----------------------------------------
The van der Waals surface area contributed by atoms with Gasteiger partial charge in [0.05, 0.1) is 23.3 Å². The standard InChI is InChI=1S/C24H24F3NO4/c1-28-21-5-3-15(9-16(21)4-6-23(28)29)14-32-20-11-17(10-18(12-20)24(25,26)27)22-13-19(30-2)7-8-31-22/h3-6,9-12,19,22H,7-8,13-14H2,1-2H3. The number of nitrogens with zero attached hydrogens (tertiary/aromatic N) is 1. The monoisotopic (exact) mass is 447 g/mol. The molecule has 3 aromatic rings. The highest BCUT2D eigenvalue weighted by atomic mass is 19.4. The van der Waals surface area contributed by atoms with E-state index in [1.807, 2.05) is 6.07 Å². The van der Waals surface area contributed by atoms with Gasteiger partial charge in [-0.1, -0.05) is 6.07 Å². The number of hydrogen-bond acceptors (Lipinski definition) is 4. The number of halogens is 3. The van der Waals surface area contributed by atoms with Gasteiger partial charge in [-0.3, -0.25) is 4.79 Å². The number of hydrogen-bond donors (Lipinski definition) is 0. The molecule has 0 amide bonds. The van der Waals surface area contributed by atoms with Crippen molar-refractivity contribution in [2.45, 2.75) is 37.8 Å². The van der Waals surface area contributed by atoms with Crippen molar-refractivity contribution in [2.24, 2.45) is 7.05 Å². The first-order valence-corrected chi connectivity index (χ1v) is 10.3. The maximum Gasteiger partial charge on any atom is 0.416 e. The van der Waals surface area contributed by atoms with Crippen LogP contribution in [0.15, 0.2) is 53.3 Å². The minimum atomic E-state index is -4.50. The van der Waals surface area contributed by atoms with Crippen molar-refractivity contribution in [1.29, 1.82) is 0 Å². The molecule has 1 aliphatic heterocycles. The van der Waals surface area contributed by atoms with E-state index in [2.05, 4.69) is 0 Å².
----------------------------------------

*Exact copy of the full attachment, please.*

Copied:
The van der Waals surface area contributed by atoms with Gasteiger partial charge in [0.05, 0.1) is 23.3 Å². The standard InChI is InChI=1S/C24H24F3NO4/c1-28-21-5-3-15(9-16(21)4-6-23(28)29)14-32-20-11-17(10-18(12-20)24(25,26)27)22-13-19(30-2)7-8-31-22/h3-6,9-12,19,22H,7-8,13-14H2,1-2H3. The number of nitrogens with zero attached hydrogens (tertiary/aromatic N) is 1. The monoisotopic (exact) mass is 447 g/mol. The molecule has 3 aromatic rings. The highest BCUT2D eigenvalue weighted by atomic mass is 19.4. The van der Waals surface area contributed by atoms with E-state index in [1.807, 2.05) is 6.07 Å². The van der Waals surface area contributed by atoms with Gasteiger partial charge in [-0.1, -0.05) is 6.07 Å². The number of hydrogen-bond acceptors (Lipinski definition) is 4. The number of halogens is 3. The van der Waals surface area contributed by atoms with Gasteiger partial charge in [-0.3, -0.25) is 4.79 Å². The number of hydrogen-bond donors (Lipinski definition) is 0. The molecule has 0 amide bonds. The van der Waals surface area contributed by atoms with Crippen molar-refractivity contribution in [2.45, 2.75) is 37.8 Å². The van der Waals surface area contributed by atoms with Crippen molar-refractivity contribution in [2.24, 2.45) is 7.05 Å². The first-order valence-corrected chi connectivity index (χ1v) is 10.3. The maximum Gasteiger partial charge on any atom is 0.416 e. The van der Waals surface area contributed by atoms with Crippen LogP contribution in [0.15, 0.2) is 53.3 Å². The minimum atomic E-state index is -4.50. The van der Waals surface area contributed by atoms with Crippen molar-refractivity contribution in [1.29, 1.82) is 0 Å². The molecule has 1 aliphatic heterocycles. The van der Waals surface area contributed by atoms with E-state index in [2.05, 4.69) is 0 Å².